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4 Applying Beeswax

A really good way to apply your wax...

Comments:

| 18 December 2016 09:39

Karen - First thing: If you are unsure about the effects of a finish, it's very good advice test it on an offcut, similar surfacet and same species of wood, before using it on your carving...

My experience is that oils will bring out the figuring in the surface more, and darken it. So perfect for the sort of wood in the picture above. I ever use oils on light wood such as Bass or our Limewood, which is the same species. These I would wax.
I will seal the wood first with a UV resistant acrylic varnish (from art suppliers - I don't know the 3M product) where I'm trying to keep the colour; in Yew wood for example, but mostly I just go for the wax.
The pores of an absorbent wood will readily seal up with the wax, though you may need a second coat. With oil or stains, the absorbent parts (end grain) will soak up more and darken, so the finish is quite uneven.

So, what's my advice her, besides the testing? Seal and wax. No oil.

| 16 December 2016 15:02

Chris I have found all of these comments very interesting, but, I'm thinking of waxing a small carving of an angel, carved in basswood. (Christmas present!) Basswood being more of an absorbent wood would you spray it with say a 3M product for artists then wax it? I would like to keep the colour light. Is it necessary to oil it first like some have suggested here?

| 15 February 2016 14:05

Chris, I use almost the same method, but with a heat gun. I also use a 'white' cloth because of the turpentine which can rub off the color of the cloth in the wood!

| 14 May 2015 19:01

I already have made many experiments on it. Made some with beeswax and olive oil, some with teak oil added (love the smell) and some with dark beeswax. No major differences only dark beeswax made it darker. Afterwards i added carnauba wax to the mix. No matter how much i added it didnt give me any shine, sadly. All those were done on american walnut ( light greyish brown color), none of the results satisfied me. So i stained the wood with nescaffe melted in water (my crazy idea), let it dry and put a coat of wax on it. I like the results but still not very happy with it. I want a little natural shine.

| 12 May 2015 06:19

Laurent - That's a new one on me! When you add turpentine to beeswax to make it thinner (and usable), you are not oiling the wood, just waxing it. Linseed oil seems to react with the wood, making it darker and bringing out more of the figuring but I don't know if there is the same effect with olive oil. I can readily understand about the smell however; linseed is a bit strong and takes a while to go - one reason why I oil first then wax over. So, do you want oil in the wood or not? If so, olive oil with the wax sounds like an interesting experiment. Let us know how you get on!

| 10 May 2015 17:08

Hi chris, i have learnt a new recipe for beeswax preperation. It uses olive oil instead of turpentine which means less smells and adds oil to the wood. I am wonderring if there's going to be any difference on the long run or anything at all?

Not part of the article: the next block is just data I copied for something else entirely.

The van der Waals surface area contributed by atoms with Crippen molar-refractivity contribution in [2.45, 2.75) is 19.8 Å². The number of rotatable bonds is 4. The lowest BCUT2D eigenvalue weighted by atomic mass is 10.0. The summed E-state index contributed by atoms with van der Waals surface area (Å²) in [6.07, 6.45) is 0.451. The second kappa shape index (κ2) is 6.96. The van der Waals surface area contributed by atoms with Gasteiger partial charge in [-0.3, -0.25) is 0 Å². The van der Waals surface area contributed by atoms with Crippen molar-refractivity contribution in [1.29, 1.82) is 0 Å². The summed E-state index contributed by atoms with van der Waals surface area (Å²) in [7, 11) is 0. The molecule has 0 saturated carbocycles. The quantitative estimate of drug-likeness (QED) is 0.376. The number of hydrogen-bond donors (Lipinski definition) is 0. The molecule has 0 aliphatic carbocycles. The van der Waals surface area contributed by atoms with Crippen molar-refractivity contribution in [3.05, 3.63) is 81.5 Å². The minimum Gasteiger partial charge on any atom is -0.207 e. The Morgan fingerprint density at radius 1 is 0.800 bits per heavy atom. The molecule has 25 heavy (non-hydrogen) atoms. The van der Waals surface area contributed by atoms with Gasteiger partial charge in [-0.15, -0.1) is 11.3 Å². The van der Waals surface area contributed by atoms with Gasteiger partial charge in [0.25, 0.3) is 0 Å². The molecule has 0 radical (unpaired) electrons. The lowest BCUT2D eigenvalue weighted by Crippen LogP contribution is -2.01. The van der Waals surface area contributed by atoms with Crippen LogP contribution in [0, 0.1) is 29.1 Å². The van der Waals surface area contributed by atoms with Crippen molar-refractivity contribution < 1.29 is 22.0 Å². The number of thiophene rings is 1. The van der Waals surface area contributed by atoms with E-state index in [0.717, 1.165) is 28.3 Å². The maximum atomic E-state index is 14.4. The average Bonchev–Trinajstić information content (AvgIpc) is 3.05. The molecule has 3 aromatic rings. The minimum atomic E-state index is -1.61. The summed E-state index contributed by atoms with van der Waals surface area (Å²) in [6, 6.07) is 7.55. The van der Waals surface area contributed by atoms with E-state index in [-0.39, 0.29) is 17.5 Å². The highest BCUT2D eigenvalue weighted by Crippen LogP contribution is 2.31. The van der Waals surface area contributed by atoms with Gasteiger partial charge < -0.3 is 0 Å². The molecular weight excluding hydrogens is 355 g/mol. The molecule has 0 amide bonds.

| 05 January 2015 15:07

Dermot - The main thing I'd say is that the carving wants to be clean. A grubby surface, pencil marks etc - all these will be sealed in and remain, and that's not the same as a genuine patina that comes with age and handling. Other than that, straight on to bare wood. You can wax over an oiled surface, by the way, and a lot of 'antique' or 'restorative' waxes will have a little linseed oil mixed in with them. These work best on richer, deeper coloured woods.

| 04 January 2015 11:29

Chris, what preparation to the carving is needed before applying the beeswax?

| 18 March 2014 16:05

Linda Smothers
I just finished waxing a cherry wood love spoon and it has turned out beautiful. I am so proud of it. Thank you Chris for sharing your knowledge.

| 17 March 2014 19:35

Raul - My guess is that the beeswax hasn't gone hard yet. The turpentine in the polish takes a while to evaporate and until it does the wax will be soft and not reflect light. The wax must be hard to be shiny. So I'd leave it a while than rub with a clean cloth or brush and see if the shine appears.

| 17 March 2014 16:56

Hi Chris. I applied beeswax as your video. I do not understand ... I have completed and beeswax does not shine. Something must be done?

| 24 March 2012 14:49

Wow! Love all the videos regarding the wax. Never thought about using the hair dryer before - can't wait to try it...thank you!

| 08 November 2011 16:39

Having been woodworker (turner, etc) I have all stuff needed. What is new to me is the formula which will help BUT wonder if you have ever tried Microcrystaline wax?
I really like its working properties and also the fact that it doesn't show any damage due to people handling the object. A real plus that is, no finger print probolem, but it is not for the frugal folks.
When one considers if used properly it really isn't that expensive per project as a little dab is do ya! Remember Brill Cream... Just have to get over that initial outlay for such a little looking jar.
Don

| 13 June 2011 06:52

Hi Chris,
Thats excellent! I've got an old lump of bees wax that somebody gave to me. Can't wait to get the rest of the stuff together and have a go.

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